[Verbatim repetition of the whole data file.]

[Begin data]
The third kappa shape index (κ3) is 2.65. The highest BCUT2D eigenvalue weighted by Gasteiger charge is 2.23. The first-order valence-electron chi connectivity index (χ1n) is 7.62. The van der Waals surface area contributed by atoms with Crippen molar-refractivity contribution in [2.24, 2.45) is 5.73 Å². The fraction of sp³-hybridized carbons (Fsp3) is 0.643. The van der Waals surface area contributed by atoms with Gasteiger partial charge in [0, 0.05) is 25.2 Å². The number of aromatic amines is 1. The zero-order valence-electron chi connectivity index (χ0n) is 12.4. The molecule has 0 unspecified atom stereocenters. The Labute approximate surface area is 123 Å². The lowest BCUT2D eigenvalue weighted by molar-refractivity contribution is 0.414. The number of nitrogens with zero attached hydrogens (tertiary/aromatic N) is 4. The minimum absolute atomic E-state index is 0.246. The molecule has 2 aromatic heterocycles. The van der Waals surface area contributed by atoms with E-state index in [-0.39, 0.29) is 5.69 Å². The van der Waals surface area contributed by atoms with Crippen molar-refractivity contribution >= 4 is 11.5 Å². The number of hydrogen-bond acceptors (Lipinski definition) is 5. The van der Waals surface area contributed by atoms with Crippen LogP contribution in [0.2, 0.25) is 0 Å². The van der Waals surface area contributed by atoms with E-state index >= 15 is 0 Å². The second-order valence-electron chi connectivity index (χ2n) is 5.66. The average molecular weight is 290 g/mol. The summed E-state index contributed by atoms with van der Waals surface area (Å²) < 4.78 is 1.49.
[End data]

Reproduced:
The third kappa shape index (κ3) is 2.65. The highest BCUT2D eigenvalue weighted by Gasteiger charge is 2.23. The first-order valence-electron chi connectivity index (χ1n) is 7.62. The van der Waals surface area contributed by atoms with Crippen molar-refractivity contribution in [2.24, 2.45) is 5.73 Å². The fraction of sp³-hybridized carbons (Fsp3) is 0.643. The van der Waals surface area contributed by atoms with Gasteiger partial charge in [0, 0.05) is 25.2 Å². The number of aromatic amines is 1. The zero-order valence-electron chi connectivity index (χ0n) is 12.4. The molecule has 0 unspecified atom stereocenters. The Labute approximate surface area is 123 Å². The lowest BCUT2D eigenvalue weighted by molar-refractivity contribution is 0.414. The number of nitrogens with zero attached hydrogens (tertiary/aromatic N) is 4. The minimum absolute atomic E-state index is 0.246. The molecule has 2 aromatic heterocycles. The van der Waals surface area contributed by atoms with E-state index in [-0.39, 0.29) is 5.69 Å². The van der Waals surface area contributed by atoms with Crippen molar-refractivity contribution >= 4 is 11.5 Å². The number of hydrogen-bond acceptors (Lipinski definition) is 5. The van der Waals surface area contributed by atoms with Crippen LogP contribution in [0.2, 0.25) is 0 Å². The van der Waals surface area contributed by atoms with E-state index >= 15 is 0 Å². The second-order valence-electron chi connectivity index (χ2n) is 5.66. The average molecular weight is 290 g/mol. The summed E-state index contributed by atoms with van der Waals surface area (Å²) < 4.78 is 1.49.